BY ANDREW LAPIN
Daily Film Editor
Published October 21, 2009
Seeing “The Rocky Horror Picture Show” in the privacy of your own home is a bizarre experience, and it leaves you baffled. Taken on its own merits, the film is a sexually charged Frankenstein’s Monster stitched together from various pop-culture elements: B-movie horror, jukebox musical and circus sideshow. The plot is some nonsense about a mad scientist named Dr. Frank-N-Furter (Tim Curry) who corrupts the sexuality of a young engaged couple while building his own Speedo-clad sex slave. The film is still fun for those unfamiliar, but almost incomprehensibly so.
The Rocky Horror Picture Show
Tomorrow and Saturday at midnight
At the State Theater
As “Rocky” fans might say, though, it’s the midnight screenings that really drive you insa-a-a-ayne.
“I actually saw the movie for the first time before a midnight showing, and I was like, ‘This is a weird movie,’ ” recalls Charlotte Raines, a School of Music, Theater & Dance junior. “And my friend was like, ‘No, Charlotte, you have to go to a midnight showing. It will change your life.’ ”
Raines attended her first midnight showing in her senior year of high school. Since then, she has attended many more in New York, Jackson and Ann Arbor, and she also played a Phantom (a member of the ensemble) in MUSKET’s 2007 production of the original Broadway stage play. Such is the transformative power of seeing “Rocky Horror” with the right audience.
Simply put, a midnight screening of “The Rocky Horror Picture Show” is unlike anything else in popular culture. It lies somewhere in the intersection between film, live musical theater, burlesque show and food fight. The film, which flopped during its initial release in 1975, has gained eternal life in the decades since thanks to a freakishly devoted global fan base. The elaborate spectacles staged around the midnight screenings have transformed “Rocky Horror” into arguably the biggest cult film of all time.
The State Theater knows how to cultivate Ann Arbor’s population of “Rocky” fanatics, and tomorrow and Saturday it will continue the long-standing tradition of the midnight screenings, scheduled as usual just before Halloween. This year the theater will be upping the ante by hiring Tickled Fancy Burlesque Company for the event.
“We were trying to think of ways to make midnight movies a bigger production,” said Christine Tremblay, assistant manager of the State Theater. For the past couple of years the theater has brought in Dynamic Tension, Inc., a performance troupe that specializes in “Rocky Horror,” but this year it decided to mix things up a bit.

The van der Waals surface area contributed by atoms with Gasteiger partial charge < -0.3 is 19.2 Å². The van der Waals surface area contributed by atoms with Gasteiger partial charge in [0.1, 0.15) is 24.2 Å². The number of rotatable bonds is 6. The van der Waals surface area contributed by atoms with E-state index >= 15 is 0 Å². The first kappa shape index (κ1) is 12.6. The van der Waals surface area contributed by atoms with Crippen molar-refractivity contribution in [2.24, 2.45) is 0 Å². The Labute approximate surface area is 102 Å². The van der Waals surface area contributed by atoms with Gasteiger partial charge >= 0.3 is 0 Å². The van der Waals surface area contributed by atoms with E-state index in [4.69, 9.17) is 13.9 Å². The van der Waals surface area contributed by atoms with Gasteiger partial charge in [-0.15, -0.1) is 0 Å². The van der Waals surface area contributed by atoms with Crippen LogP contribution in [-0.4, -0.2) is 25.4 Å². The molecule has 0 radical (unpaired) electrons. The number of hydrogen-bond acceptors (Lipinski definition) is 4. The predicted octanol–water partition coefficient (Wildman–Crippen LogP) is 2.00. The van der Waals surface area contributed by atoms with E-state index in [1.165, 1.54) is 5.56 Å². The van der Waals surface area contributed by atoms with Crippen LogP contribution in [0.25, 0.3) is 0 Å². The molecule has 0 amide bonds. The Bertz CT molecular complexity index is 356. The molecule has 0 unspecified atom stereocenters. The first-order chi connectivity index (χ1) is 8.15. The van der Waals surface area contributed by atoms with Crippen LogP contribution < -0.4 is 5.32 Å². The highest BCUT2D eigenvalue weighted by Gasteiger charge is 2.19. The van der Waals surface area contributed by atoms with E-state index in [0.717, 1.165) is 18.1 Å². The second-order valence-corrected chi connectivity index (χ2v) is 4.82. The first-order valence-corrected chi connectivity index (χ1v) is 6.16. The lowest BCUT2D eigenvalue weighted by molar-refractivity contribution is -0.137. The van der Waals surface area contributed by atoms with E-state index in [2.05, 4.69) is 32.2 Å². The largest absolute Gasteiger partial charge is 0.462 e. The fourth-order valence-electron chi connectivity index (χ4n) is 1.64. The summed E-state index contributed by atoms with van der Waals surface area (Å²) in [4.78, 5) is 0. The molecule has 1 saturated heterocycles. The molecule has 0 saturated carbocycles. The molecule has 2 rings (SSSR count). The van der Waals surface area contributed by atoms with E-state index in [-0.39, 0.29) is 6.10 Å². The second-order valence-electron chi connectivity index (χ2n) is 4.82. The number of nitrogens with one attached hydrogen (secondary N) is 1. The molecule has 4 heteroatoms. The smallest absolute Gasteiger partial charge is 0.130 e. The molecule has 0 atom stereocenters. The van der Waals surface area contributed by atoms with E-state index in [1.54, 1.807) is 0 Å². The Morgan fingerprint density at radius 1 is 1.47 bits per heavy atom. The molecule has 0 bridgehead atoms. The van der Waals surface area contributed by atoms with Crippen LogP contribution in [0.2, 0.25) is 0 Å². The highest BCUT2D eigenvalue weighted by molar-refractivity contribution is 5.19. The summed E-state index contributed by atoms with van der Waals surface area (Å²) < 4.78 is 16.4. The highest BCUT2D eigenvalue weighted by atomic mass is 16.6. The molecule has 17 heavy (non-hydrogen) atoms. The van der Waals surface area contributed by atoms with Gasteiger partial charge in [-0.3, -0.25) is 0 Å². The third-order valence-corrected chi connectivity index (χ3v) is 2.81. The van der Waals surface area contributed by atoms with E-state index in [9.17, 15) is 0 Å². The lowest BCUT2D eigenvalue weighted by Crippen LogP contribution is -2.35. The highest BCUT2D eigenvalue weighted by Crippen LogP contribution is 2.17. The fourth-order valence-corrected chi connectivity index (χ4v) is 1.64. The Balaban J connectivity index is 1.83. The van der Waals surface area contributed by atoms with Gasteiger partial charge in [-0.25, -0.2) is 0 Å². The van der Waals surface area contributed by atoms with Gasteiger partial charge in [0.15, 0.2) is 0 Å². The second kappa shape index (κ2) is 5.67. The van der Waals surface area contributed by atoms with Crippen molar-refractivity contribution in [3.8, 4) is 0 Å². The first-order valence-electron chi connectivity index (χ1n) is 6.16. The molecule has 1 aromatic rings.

If you’re a “Rocky Horror” virgin — someone who has never attended a midnight screening before — you’re probably asking why it’s necessary to even hire a performance group in the first place. After all, it’s just a movie, right?
Wrong. There are actually three components to the midnight showings that don’t involve the movie actually playing on the screen. The first of these components is a “shadow cast,” a group that acts out musical numbers and other scenes from the film in front of the screen while it plays behind them.
“It’s like a live show and a movie at the same time,” explained Raines, who will be helping out with production aspects of this year’s shadow cast.
The cast doesn’t do anything halfway: It fully commits itself to the roles, using props and dressing up in the appropriate costumes, which more often than not involve drag, heavy makeup and fishnet stockings. The shadow cast also usually performs a pre-show, which could incorporate anything from the “Thriller” dance to the “deflowering” of the virgins in the audience (seeing who can make the best orgasm noises, etc.).
Secondly, there are the “callbacks” — words and phrases that the audience is primed to yell at the screen during certain moments. Although the exact callbacks vary between locations, some are universal. Yelling “Asshole!” at Brad Majors (Barry Bostwick) and “Slut!” at Janet Weiss (Susan Sarandon), for example, are standard procedures. The callbacks help to unite the community in the theater and transform the proceedings into a much more participatory experience. Everyone knows what to say and at what times.
Jeffrey Zebrowski, a fifth-year Residential College senior and “Rocky Horror” devotee, remembers how he had read an audience participation script for the film online before attending his first midnight screening so he wouldn’t be left in the dark. He didn’t want to stand out as a virgin, because it’s easy for the audience to hone in on those not participating. Zebrowski admits that he’ll target virgins at the screenings, as well.
The third component at the midnight showings is the use of props. At many of the performances, audience members will bring objects to the theater that are then thrown at key moments in the film: rice during the opening wedding scene, toast when one of the characters proposes a toast, toilet paper when Brad exclaims, “Great Scott!” and much more. In recent years, including this year, the State Theater has banned the use of props to help with the cleanup process, much to the annoyance of “Rocky” fans.
Still, Zebrowski can understand why it was necessary to stop the props.
“When people get water thrown on them, when they get rice thrown on them, (the theater managers) aren’t too thrilled,” he said with a laugh.
But props or no props, the legacy of “Rocky Horror” will live on for a long time, and this Friday and Saturday all of the cult’s members will once again do the “The Time Warp” in the aisles of the State Theater. Buy your $8 ticket in advance, because they’ll sell out. Fishnet stockings optional — but encouraged.